Because they cultivate both the urban farm and the country farm, Carol Ann spends much of the time working and living solo at Boggy Creek while Larry works the farm at Gause. Carol Ann admits this is perhaps the toughest part of the whole arrangement - this and the Bermuda grass. But to this, as with seemingly most things in her life, she sees an upside, "Itís hard sometimes to be apart so much but working and living together everyday -- all hours of the day -- might be a little too much togetherness for any couple." As far as the never-ending Bermuda grass battle is concerned, however, there is absolutely no upside.

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The Countess Galleria / Sarah Higdon

In addition to the crops, there are the chickens. These are Carol Annís task -- a world with which she is so intimate that it inspired her to write the Teddy award winning childrenís book, STORIES FROM THE HEN HOUSE, chronicling the lives and antics of several of the main chicken characters: Willie, Wild Mommy, Miss Ethel and the Harriets. After watching them for so many years Carol Ann says, "Hen House society is a lot like human society: loyalty, bossiness, fighting, raising babies, unfortunate occurrences and joyful momentsÖ" 

Carol Annís outlook on life and organic farming are positive, inspirational, heartening and humorous too. You can meet her for yourself on market days or catch a sense of it in her writings: EATING IN SEASON, a cookbook and a guide to eating fresh through Texasí two main seasons: hot and cold, and her weekly e-newsletter available at www.boggycreekfarm.com. Imagine such productivity, such inspiration, such artistry, all the while knee deep in chicken poop.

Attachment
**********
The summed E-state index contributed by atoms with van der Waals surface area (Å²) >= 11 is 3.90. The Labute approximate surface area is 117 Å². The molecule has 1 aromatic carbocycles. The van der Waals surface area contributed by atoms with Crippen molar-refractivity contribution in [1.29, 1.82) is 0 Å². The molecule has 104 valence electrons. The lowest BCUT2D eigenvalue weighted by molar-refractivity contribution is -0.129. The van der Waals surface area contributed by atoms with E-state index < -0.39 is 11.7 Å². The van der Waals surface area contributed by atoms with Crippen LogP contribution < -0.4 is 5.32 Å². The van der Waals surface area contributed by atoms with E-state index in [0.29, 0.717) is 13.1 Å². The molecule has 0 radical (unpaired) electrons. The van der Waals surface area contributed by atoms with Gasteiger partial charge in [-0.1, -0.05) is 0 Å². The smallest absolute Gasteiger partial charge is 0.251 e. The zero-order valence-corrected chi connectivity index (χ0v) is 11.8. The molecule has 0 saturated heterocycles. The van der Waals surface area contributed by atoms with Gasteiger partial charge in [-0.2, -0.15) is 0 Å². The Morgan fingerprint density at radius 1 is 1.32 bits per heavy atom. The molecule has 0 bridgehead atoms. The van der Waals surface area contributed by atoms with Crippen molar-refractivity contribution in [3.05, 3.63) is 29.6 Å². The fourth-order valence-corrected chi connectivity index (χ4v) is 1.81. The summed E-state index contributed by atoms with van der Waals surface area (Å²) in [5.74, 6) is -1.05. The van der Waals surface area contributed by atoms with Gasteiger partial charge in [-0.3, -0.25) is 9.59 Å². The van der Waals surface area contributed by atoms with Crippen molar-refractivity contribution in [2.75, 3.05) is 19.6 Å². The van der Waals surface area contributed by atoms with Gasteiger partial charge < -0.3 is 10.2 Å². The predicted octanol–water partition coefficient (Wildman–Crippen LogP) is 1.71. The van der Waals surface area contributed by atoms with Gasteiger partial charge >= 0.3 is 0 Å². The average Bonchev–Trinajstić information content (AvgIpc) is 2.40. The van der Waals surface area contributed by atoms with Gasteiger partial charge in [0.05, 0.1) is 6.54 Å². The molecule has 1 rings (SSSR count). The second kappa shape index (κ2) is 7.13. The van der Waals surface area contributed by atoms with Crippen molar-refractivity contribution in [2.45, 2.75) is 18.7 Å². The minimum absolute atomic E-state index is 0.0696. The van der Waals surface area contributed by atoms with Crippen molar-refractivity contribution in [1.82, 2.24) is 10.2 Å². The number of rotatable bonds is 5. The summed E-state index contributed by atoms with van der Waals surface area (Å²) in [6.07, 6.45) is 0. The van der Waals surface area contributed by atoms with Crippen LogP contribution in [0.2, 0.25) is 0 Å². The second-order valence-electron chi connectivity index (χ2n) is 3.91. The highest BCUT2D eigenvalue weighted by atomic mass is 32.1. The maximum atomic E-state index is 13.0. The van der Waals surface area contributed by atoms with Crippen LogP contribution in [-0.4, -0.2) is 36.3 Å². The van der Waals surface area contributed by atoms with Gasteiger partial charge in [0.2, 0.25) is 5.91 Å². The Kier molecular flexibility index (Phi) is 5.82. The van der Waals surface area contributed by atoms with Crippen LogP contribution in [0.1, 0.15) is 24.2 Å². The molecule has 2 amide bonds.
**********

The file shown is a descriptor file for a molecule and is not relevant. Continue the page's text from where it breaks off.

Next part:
Here's more from Carol Ann:

Who inspired you when you were growing up and why?

Of course, my parents. They taught me to work hard and finish a job.

You are face to face with your ten-year-old self. You have one thing to say to her about her future, what do you say?

Cheer up.

What is the biggest contradiction you see mothers being faced with today? 

Searching for the cheapest food, to fit the "budget." This leads to the purchase of "old produce" which may look "ok," but which has lost its nutritional content. Avoid all fast food and most processed foods. Saving "preparation time" will eventually lead to all sorts of problems resulting from poor diet (behavior, obesity, health). Spending inappropriately on "toys" and other unnecessary things unbalances the priority list and leads to shorting the family on nutrition. The priority should be to feed children well, even if they won't eat it!

What do you see as your biggest challenge in being the kind of person you want to be? 

Being kinder and more generous of spirit, especially to people who appear to cross me.

What makes you most happy about what you give back to the world? 

Farm stand customers who tell me how special the farm is to their lives. I didn't expect this to happen when we started farming.

What two notable people would you like to see handcuffed together for a day? 

How about any of the "world leaders"?  Perhaps President Bush and Saddam Hussein for starters. Or the head of Monsanto and Alice Waters (Sustainable Agriculture Advocate.)

What do you wish you could automatically grant, like a fairy godmother, to mothers during trying times? 

Patience and the ability to see the future.  Usually all will be ok, so just relax a bit.

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Thanks Carol Ann!